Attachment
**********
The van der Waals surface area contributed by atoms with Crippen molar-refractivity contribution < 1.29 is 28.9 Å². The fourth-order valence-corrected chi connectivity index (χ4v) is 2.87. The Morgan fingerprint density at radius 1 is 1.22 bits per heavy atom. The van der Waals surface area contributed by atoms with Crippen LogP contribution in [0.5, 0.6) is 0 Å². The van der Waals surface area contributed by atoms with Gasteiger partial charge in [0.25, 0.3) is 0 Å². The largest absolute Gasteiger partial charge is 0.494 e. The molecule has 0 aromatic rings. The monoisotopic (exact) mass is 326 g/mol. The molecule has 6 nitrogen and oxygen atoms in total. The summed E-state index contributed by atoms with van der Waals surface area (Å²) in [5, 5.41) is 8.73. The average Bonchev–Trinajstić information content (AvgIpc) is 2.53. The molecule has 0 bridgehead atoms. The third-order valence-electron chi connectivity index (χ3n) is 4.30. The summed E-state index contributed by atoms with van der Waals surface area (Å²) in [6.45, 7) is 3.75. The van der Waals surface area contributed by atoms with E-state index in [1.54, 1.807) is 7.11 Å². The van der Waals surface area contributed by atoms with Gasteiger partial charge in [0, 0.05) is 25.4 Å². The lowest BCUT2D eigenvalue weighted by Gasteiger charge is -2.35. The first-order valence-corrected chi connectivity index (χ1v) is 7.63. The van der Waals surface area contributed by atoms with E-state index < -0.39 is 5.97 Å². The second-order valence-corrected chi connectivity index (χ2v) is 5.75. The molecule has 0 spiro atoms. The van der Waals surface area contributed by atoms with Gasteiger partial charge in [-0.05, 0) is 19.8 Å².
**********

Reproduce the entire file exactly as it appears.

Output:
The van der Waals surface area contributed by atoms with Crippen molar-refractivity contribution < 1.29 is 28.9 Å². The fourth-order valence-corrected chi connectivity index (χ4v) is 2.87. The Morgan fingerprint density at radius 1 is 1.22 bits per heavy atom. The van der Waals surface area contributed by atoms with Crippen LogP contribution in [0.5, 0.6) is 0 Å². The van der Waals surface area contributed by atoms with Gasteiger partial charge in [0.25, 0.3) is 0 Å². The largest absolute Gasteiger partial charge is 0.494 e. The molecule has 0 aromatic rings. The monoisotopic (exact) mass is 326 g/mol. The molecule has 6 nitrogen and oxygen atoms in total. The summed E-state index contributed by atoms with van der Waals surface area (Å²) in [5, 5.41) is 8.73. The average Bonchev–Trinajstić information content (AvgIpc) is 2.53. The molecule has 0 bridgehead atoms. The third-order valence-electron chi connectivity index (χ3n) is 4.30. The summed E-state index contributed by atoms with van der Waals surface area (Å²) in [6.45, 7) is 3.75. The van der Waals surface area contributed by atoms with E-state index in [1.54, 1.807) is 7.11 Å². The van der Waals surface area contributed by atoms with Gasteiger partial charge in [0, 0.05) is 25.4 Å². The lowest BCUT2D eigenvalue weighted by Gasteiger charge is -2.35. The first-order valence-corrected chi connectivity index (χ1v) is 7.63. The van der Waals surface area contributed by atoms with E-state index < -0.39 is 5.97 Å². The second-order valence-corrected chi connectivity index (χ2v) is 5.75. The molecule has 0 spiro atoms. The van der Waals surface area contributed by atoms with Gasteiger partial charge in [-0.05, 0) is 19.8 Å².